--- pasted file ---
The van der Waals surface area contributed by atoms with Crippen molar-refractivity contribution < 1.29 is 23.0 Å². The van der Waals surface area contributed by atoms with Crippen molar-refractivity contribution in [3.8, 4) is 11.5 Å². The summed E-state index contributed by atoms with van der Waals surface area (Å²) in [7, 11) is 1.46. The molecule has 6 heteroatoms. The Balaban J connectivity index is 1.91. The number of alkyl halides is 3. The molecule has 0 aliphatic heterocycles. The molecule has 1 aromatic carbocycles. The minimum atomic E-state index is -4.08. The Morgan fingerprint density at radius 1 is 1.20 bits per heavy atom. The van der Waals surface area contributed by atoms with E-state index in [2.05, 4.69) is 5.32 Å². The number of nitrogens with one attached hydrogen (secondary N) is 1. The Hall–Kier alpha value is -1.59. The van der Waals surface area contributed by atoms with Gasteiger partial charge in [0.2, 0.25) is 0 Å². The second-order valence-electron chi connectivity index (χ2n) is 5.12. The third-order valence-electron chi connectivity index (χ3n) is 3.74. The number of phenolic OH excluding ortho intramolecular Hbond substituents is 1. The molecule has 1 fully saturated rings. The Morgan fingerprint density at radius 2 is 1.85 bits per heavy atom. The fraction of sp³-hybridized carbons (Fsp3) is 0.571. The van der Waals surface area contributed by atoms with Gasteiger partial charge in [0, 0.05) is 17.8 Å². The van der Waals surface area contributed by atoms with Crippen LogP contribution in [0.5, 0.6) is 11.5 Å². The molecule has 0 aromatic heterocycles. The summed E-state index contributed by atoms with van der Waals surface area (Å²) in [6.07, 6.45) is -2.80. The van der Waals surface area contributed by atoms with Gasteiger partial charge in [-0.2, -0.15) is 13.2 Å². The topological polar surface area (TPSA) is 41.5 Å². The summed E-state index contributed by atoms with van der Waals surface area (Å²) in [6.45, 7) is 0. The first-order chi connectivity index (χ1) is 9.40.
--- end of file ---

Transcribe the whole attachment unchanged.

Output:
The van der Waals surface area contributed by atoms with Crippen molar-refractivity contribution < 1.29 is 23.0 Å². The van der Waals surface area contributed by atoms with Crippen molar-refractivity contribution in [3.8, 4) is 11.5 Å². The summed E-state index contributed by atoms with van der Waals surface area (Å²) in [7, 11) is 1.46. The molecule has 6 heteroatoms. The Balaban J connectivity index is 1.91. The number of alkyl halides is 3. The molecule has 0 aliphatic heterocycles. The molecule has 1 aromatic carbocycles. The minimum atomic E-state index is -4.08. The Morgan fingerprint density at radius 1 is 1.20 bits per heavy atom. The van der Waals surface area contributed by atoms with E-state index in [2.05, 4.69) is 5.32 Å². The number of nitrogens with one attached hydrogen (secondary N) is 1. The Hall–Kier alpha value is -1.59. The van der Waals surface area contributed by atoms with Gasteiger partial charge in [0.2, 0.25) is 0 Å². The second-order valence-electron chi connectivity index (χ2n) is 5.12. The third-order valence-electron chi connectivity index (χ3n) is 3.74. The number of phenolic OH excluding ortho intramolecular Hbond substituents is 1. The molecule has 1 fully saturated rings. The Morgan fingerprint density at radius 2 is 1.85 bits per heavy atom. The fraction of sp³-hybridized carbons (Fsp3) is 0.571. The van der Waals surface area contributed by atoms with Gasteiger partial charge in [0, 0.05) is 17.8 Å². The van der Waals surface area contributed by atoms with Crippen LogP contribution in [0.5, 0.6) is 11.5 Å². The molecule has 0 aromatic heterocycles. The summed E-state index contributed by atoms with van der Waals surface area (Å²) in [6.07, 6.45) is -2.80. The van der Waals surface area contributed by atoms with Gasteiger partial charge in [-0.2, -0.15) is 13.2 Å². The topological polar surface area (TPSA) is 41.5 Å². The summed E-state index contributed by atoms with van der Waals surface area (Å²) in [6.45, 7) is 0. The first-order chi connectivity index (χ1) is 9.40.